My grade school and high school classes lost a member last week. Mike Engels came to St. Giles in 6th grade. He had muscular dystrophy and they told us he might not live through the year. He walked with arm crutches when he arrived, but soon was in a wheelchair. Our old Catholic school had two story and three story buildings, and of course no elevators back then. Some of the guys in my class would carry Mike on their backs up and down the stairs. Mike didn’t die in 6th grade, but made it to age 57! I took piano and sewing lessons from his mother in high school so I would see Mike at his home too. He studied accessibility architecture, was a disability access activist for a while, had his own greeting card company, and was an active member of a group called Association of Horizons, a Chicago organization that provides summer camp and other outings for disabled adults. The family asked for memorial donations in Mike’s honor to the organization that was such a big part of his life. associationofhorizon.org/wordpress/

Many of my classmates shared memories on the news of his death that brought back memories to me of this great guy.

Mike reached out to me last July right after hearing of my diagnosis. This was his Facebook post to me:

Dear Meg Saunders Macdonald my heart goes out to you, learning that you have ALS. I just want to offer words of encouragement to hang in there. I have had Muscular Dystrophy for 50 years. Been using a feeding tube for ten years. I cheat and drink a few ounces of a favorite beverage during the day. It’s hard to turn down some ice cold chocolate milk. Also eat a few pieces of watermelon now and then. It has been seven years now that I have also been using a ventilator full time. I have full time care that puts me together like Mr. Potato Head. It really helps to keep your sense of humor. Feel free to reach out to me. Sending you a warm hug.   Mike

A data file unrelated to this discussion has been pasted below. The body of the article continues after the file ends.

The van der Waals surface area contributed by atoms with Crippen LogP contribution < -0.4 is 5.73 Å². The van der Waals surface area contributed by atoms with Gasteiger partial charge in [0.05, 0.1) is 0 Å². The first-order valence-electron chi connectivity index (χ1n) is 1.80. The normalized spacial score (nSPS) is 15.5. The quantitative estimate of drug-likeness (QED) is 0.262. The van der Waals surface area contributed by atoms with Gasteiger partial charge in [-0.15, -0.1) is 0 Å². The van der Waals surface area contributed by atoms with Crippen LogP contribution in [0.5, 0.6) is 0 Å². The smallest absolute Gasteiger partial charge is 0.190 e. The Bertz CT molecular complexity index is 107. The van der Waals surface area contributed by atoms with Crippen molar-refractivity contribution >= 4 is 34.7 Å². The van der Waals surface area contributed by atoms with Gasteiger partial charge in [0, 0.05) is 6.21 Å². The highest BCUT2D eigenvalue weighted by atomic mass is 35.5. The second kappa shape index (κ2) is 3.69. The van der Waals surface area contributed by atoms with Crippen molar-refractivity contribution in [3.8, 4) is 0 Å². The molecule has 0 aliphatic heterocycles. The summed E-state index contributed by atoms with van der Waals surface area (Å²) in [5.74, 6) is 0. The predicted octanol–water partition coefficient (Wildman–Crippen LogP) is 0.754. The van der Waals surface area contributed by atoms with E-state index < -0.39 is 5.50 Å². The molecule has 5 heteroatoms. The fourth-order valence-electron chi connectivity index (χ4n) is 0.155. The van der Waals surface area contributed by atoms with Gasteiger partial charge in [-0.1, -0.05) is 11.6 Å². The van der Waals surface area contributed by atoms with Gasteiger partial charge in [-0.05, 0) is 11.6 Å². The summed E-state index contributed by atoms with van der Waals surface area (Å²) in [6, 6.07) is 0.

Mike’s Facebook.Profile picture. Rest in Peace Mike. You were a wonderful example of how to live with what life gives you. You lived with Muscular Dystrophy for 57 years and kept your sense of humor, and even still drank margaritas!

Going back to very early life memories, our great nephew/grandson Oliver turned one on July 26. He lives in Hawaii so we couldn’t be there.

Happy birthday Ollie, we love you so much. I love the new tradition of first birthday cakes made out of fruit (photo sent by Jonika)!